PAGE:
Under the GDPR, if that attack happened again, the business would face a potential penalty of up to £71 million.
Cyber security in the spotlight
Not a day goes by without another e-mail or letter from a bank, social media platform or publishing house informing me that I’m now ‘in control of my data’ and asking me to opt-in to continue to receive information from them via different communications channels. No wonder, then, that everyone I encounter in my day job is talking about cyber security, how they might protect their organisation from data breaches and hacks and how they can integrate cyber with their other protection systems and regular business processes.
At the very least, specifiers are demanding end-to-end encryption of data systems and bank or Government-level security and accreditation.
FIDO (Fast IDentity Online) is an open standard alliance – with Microsoft, Google, Paypal, Samsung, Intel, Visa and the UK Cabinet Office, among others, as its constituent members – recognised globally as the future of logical and physical access authentication. Access credentials are issued to mobile phones using the FIDO Universal Authentication Framework (UAF) protocol, which allows each user to select their preferred method of secondary authentication. Unlike other methods, the FIDO UAF protocol doesn’t require the authenticating system to store user biometric or PIN information, so this information never leaves a user’s personal device, either during enrolment or ongoing authentication.
As a business, we reinvest 15% to 20% of revenue generated on R&D, which represents almost one tenth of our workforce globally. We’re committed to two major software releases per annum.
We’ve partnered with Nok Nok labs, a founding member of the FIDO alliance, to ensure that our access products support either PIN, fingerprint or iris biometric authentication when this is offered by users’ phones. The solution uses P256 elliptic curve cryptography – equivalent to 128-bit AES encryption – to protect public keys for stronger authentication, which is done by the client device proving possession of the private key to the system by signing a challenge. When an administrator configures two-factor authentication, the client’s private keys must be unlocked locally on the device by the user with the preferred method of authentication they’ve selected. This is consistent with the highest global standards, such as those exhibited by the Centre for the Protection of National Infrastructure, FIPS and Type 1A, and is suitable for meeting US Government-level PIV credentials for security requirements.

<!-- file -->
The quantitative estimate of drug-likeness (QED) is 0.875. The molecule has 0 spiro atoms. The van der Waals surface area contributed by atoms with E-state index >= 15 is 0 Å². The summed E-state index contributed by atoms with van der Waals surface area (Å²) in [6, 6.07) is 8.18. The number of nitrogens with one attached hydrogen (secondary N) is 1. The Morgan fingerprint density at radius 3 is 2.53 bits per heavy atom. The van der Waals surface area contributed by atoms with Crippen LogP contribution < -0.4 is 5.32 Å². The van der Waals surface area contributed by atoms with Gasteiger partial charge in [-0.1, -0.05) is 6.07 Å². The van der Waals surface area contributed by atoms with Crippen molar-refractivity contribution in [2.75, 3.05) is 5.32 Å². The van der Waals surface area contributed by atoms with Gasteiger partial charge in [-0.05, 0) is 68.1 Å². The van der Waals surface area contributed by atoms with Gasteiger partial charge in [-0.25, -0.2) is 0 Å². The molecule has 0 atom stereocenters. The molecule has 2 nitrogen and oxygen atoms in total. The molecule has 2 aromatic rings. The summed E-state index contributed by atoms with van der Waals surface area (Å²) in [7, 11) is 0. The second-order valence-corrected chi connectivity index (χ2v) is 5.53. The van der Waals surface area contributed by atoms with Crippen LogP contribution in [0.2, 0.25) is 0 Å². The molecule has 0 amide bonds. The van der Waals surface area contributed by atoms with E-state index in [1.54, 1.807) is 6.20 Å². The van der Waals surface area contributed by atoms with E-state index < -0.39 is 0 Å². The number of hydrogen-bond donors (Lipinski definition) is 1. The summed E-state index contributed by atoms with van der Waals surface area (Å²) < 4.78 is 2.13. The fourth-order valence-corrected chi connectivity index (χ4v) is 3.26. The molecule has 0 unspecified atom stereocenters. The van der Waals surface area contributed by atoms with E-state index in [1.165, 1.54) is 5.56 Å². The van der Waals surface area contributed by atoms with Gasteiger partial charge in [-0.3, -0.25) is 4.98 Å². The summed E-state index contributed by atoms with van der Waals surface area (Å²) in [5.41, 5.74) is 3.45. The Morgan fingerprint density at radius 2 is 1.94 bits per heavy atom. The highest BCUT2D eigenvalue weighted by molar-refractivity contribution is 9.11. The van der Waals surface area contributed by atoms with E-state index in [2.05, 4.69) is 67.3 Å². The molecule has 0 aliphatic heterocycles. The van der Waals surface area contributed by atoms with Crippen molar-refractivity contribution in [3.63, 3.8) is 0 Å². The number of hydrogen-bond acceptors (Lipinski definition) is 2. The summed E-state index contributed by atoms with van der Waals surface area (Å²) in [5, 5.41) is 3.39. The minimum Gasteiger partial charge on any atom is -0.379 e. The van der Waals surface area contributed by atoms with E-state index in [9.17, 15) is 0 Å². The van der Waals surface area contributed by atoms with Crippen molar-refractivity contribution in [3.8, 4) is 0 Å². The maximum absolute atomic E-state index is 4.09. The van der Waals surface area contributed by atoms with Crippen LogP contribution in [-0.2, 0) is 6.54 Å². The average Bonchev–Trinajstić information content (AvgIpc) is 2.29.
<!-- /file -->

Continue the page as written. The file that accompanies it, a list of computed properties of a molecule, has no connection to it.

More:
It now seems that the culture of many organisations has shifted so far away from respect for their customers (or data subjects, to make use of the jargon). The truth is the data they hold isn’t theirs. They are merely custodians for the data subject, whose property it remains.
Here’s another truth… Many of the technologies organisations rely on to protect data, such as encryption, are totally negated by legitimate user access. People usually cause data breaches, not technology.
It’s vital, then, that technology is supported by adequate awareness and training to enable legitimate users and custodians to both value data and protect it. Our message is clear: do everything you can to look after people’s data. Ignore the costs of not doing so at your reputational and financial peril.
Jason Hunter is Business Development Manager for Gallagher Security (Europe)